4. So the machine translation Armageddon that I was contemplating in a previous post is already in full swing.

    I see it as a part of an overall creep of corporate fascism that is infecting every part of our society in most countries now.


  5. I am just shocked that this is happening. Nobody could have possibly seen this coming. We have all been blind sided.


  6. Well, George Orwell foresaw it already about 70 years ago.

    But most people thought it was mostly just fantasy.

    Liked by 1 person

  7. Orwell predicted the MT tornado 80 years ago in 1937?


  8. Kind of, I think.

    He did not say “Machine translation is just like human translation”, he left that up to the modern translation industry.

    But he did say “Freedom is slavery”, “War is peace” and “Ignorance is strength”.

    All of these quotes have a distinctly Orwellian ring to them.

    And let’s not forget this quote “If you want a vision of the future, imagine a boot stamping on a human face – forever”.

    Liked by 1 person

  9. “there are none so blind as those who will not see” (John Heywood,1546).


  10. While the false choice given to translators to become proficient in a given CAT platform is a matter of concern, more troubling for me is the strong trend to measure professionalism by volume (the higher, the better) and speed (the faster, the better), all in detriment of a translator’s main capital: his writing skills.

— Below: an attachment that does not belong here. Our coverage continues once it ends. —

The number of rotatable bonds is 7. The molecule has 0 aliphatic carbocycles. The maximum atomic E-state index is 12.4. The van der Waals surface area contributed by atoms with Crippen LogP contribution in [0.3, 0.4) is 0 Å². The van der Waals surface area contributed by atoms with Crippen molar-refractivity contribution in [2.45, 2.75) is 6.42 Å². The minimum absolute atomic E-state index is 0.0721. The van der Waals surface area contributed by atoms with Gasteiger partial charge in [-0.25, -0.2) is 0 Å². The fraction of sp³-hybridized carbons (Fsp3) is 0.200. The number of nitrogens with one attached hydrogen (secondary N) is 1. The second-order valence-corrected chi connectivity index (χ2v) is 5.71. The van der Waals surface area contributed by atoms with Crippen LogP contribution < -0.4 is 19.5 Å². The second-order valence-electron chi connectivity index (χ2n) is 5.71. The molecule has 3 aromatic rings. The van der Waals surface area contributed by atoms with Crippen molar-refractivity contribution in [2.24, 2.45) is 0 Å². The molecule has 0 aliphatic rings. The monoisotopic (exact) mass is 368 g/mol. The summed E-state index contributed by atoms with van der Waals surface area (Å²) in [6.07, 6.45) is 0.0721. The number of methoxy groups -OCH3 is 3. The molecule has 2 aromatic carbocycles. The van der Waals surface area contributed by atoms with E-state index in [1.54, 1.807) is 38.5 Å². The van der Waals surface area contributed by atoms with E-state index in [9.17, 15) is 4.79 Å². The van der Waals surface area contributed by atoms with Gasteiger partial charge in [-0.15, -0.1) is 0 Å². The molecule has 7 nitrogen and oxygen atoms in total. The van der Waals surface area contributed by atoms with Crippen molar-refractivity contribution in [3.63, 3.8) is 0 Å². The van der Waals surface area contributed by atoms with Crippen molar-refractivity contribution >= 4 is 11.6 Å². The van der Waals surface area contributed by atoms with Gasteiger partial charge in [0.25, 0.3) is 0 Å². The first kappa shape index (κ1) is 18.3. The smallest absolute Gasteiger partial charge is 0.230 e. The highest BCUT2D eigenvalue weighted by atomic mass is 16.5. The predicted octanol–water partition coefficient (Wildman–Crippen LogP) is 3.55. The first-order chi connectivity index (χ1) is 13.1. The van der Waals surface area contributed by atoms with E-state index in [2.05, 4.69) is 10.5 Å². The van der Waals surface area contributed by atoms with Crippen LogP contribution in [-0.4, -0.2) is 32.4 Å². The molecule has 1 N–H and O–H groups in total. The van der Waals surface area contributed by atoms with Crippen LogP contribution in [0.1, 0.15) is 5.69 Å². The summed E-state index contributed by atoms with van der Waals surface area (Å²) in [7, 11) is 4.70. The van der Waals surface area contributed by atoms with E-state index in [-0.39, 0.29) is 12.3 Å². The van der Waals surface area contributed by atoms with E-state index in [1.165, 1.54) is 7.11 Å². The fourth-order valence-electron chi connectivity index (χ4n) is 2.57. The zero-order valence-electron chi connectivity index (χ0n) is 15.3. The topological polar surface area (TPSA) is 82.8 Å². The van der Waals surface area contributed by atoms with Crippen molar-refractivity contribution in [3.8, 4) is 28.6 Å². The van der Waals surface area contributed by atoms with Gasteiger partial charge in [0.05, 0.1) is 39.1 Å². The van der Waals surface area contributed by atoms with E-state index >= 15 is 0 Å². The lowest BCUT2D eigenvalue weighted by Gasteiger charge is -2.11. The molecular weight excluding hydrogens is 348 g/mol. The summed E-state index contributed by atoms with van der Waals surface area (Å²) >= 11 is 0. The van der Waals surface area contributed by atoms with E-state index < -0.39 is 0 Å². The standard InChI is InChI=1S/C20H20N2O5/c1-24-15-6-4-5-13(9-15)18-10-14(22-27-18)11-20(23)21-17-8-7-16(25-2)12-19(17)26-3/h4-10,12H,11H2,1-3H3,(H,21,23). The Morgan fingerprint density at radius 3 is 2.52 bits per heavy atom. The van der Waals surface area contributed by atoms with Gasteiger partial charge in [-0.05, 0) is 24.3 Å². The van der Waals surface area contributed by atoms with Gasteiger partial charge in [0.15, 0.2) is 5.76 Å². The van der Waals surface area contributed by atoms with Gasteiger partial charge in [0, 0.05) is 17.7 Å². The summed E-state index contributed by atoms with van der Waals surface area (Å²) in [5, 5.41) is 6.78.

Until we restore writing to its rightful place in the discussion of translation skills (and in the acquisition of those skills as being subservient to preexisting writing skills), we will continue to succumb to the next technology fad.

    Liked by 1 person

    • Translators are not ‘given’ a false choice; they are asking for it. Not understanding the difference between being part of the gig-economy (free-lancer) and a member of a profession is the main problem.
      This analysis may help:


      • I think that, unfortunately, we are a part of the gig economy, have been for a long time. I feel that I have been a part of it for 30 years. But that does not preclude being also a professional, especially since the traditional relationships in the traditional economic system have been undermined by the corporate economic model.

        It is possible to make the gig economic work for us, although it is a lot of work and one has to be really lucky to make it work.

        But I absolutely agree with you, Louis, that too many translators don’t seem to understand that they need to behave like members of a profession, rather than accept the notion that we are just gig economy slaves, if they want to be treated like professionals.

        And that means, in my opinion, resisting and ignoring the “translation industry” and creating a different model, which I see as returning to a model that is similar to what the translation scene looked like three decades ago when I was starting out as a freelance translator (or independent translator, I know you much prefer this word).